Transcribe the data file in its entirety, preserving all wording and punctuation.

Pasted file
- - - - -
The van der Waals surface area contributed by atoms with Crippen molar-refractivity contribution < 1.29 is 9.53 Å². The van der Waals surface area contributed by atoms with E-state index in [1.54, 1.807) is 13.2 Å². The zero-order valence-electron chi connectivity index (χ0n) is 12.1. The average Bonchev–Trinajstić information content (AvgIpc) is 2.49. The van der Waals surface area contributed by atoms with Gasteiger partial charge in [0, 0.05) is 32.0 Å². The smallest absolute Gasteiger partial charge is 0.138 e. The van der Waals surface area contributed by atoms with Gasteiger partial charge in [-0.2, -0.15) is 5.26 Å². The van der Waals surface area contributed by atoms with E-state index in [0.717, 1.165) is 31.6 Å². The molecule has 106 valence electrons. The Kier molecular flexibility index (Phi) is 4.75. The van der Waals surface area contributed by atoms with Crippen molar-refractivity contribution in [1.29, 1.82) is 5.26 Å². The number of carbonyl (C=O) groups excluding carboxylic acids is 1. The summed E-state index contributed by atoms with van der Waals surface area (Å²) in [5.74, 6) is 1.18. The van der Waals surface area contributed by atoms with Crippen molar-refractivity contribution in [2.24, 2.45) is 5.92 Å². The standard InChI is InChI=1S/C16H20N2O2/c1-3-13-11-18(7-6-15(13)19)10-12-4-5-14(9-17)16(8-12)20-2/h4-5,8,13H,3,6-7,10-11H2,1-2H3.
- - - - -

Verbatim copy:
The van der Waals surface area contributed by atoms with Crippen molar-refractivity contribution < 1.29 is 9.53 Å². The van der Waals surface area contributed by atoms with E-state index in [1.54, 1.807) is 13.2 Å². The zero-order valence-electron chi connectivity index (χ0n) is 12.1. The average Bonchev–Trinajstić information content (AvgIpc) is 2.49. The van der Waals surface area contributed by atoms with Gasteiger partial charge in [0, 0.05) is 32.0 Å². The smallest absolute Gasteiger partial charge is 0.138 e. The van der Waals surface area contributed by atoms with Gasteiger partial charge in [-0.2, -0.15) is 5.26 Å². The van der Waals surface area contributed by atoms with E-state index in [0.717, 1.165) is 31.6 Å². The molecule has 106 valence electrons. The Kier molecular flexibility index (Phi) is 4.75. The van der Waals surface area contributed by atoms with Crippen molar-refractivity contribution in [1.29, 1.82) is 5.26 Å². The number of carbonyl (C=O) groups excluding carboxylic acids is 1. The summed E-state index contributed by atoms with van der Waals surface area (Å²) in [5.74, 6) is 1.18. The van der Waals surface area contributed by atoms with Crippen molar-refractivity contribution in [2.24, 2.45) is 5.92 Å². The standard InChI is InChI=1S/C16H20N2O2/c1-3-13-11-18(7-6-15(13)19)10-12-4-5-14(9-17)16(8-12)20-2/h4-5,8,13H,3,6-7,10-11H2,1-2H3.